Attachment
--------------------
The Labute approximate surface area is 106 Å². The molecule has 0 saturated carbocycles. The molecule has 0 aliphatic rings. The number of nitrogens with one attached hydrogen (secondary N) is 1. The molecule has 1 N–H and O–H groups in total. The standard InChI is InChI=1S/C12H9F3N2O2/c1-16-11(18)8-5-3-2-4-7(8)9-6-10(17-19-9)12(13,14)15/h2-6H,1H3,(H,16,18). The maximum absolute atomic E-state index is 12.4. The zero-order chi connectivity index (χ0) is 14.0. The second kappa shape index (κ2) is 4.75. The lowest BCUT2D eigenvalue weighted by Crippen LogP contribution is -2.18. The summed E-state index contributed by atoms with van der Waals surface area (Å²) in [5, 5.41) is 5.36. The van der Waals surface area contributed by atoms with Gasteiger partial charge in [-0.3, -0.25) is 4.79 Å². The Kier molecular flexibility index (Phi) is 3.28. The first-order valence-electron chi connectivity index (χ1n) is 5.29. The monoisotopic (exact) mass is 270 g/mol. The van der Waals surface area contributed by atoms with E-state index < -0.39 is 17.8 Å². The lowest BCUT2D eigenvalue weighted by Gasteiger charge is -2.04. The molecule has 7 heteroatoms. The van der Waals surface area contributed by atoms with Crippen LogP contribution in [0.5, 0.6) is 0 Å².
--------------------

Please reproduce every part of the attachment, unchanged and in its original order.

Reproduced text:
The Labute approximate surface area is 106 Å². The molecule has 0 saturated carbocycles. The molecule has 0 aliphatic rings. The number of nitrogens with one attached hydrogen (secondary N) is 1. The molecule has 1 N–H and O–H groups in total. The standard InChI is InChI=1S/C12H9F3N2O2/c1-16-11(18)8-5-3-2-4-7(8)9-6-10(17-19-9)12(13,14)15/h2-6H,1H3,(H,16,18). The maximum absolute atomic E-state index is 12.4. The zero-order chi connectivity index (χ0) is 14.0. The second kappa shape index (κ2) is 4.75. The lowest BCUT2D eigenvalue weighted by Crippen LogP contribution is -2.18. The summed E-state index contributed by atoms with van der Waals surface area (Å²) in [5, 5.41) is 5.36. The van der Waals surface area contributed by atoms with Gasteiger partial charge in [-0.3, -0.25) is 4.79 Å². The Kier molecular flexibility index (Phi) is 3.28. The first-order valence-electron chi connectivity index (χ1n) is 5.29. The monoisotopic (exact) mass is 270 g/mol. The van der Waals surface area contributed by atoms with E-state index < -0.39 is 17.8 Å². The lowest BCUT2D eigenvalue weighted by Gasteiger charge is -2.04. The molecule has 7 heteroatoms. The van der Waals surface area contributed by atoms with Crippen LogP contribution in [0.5, 0.6) is 0 Å².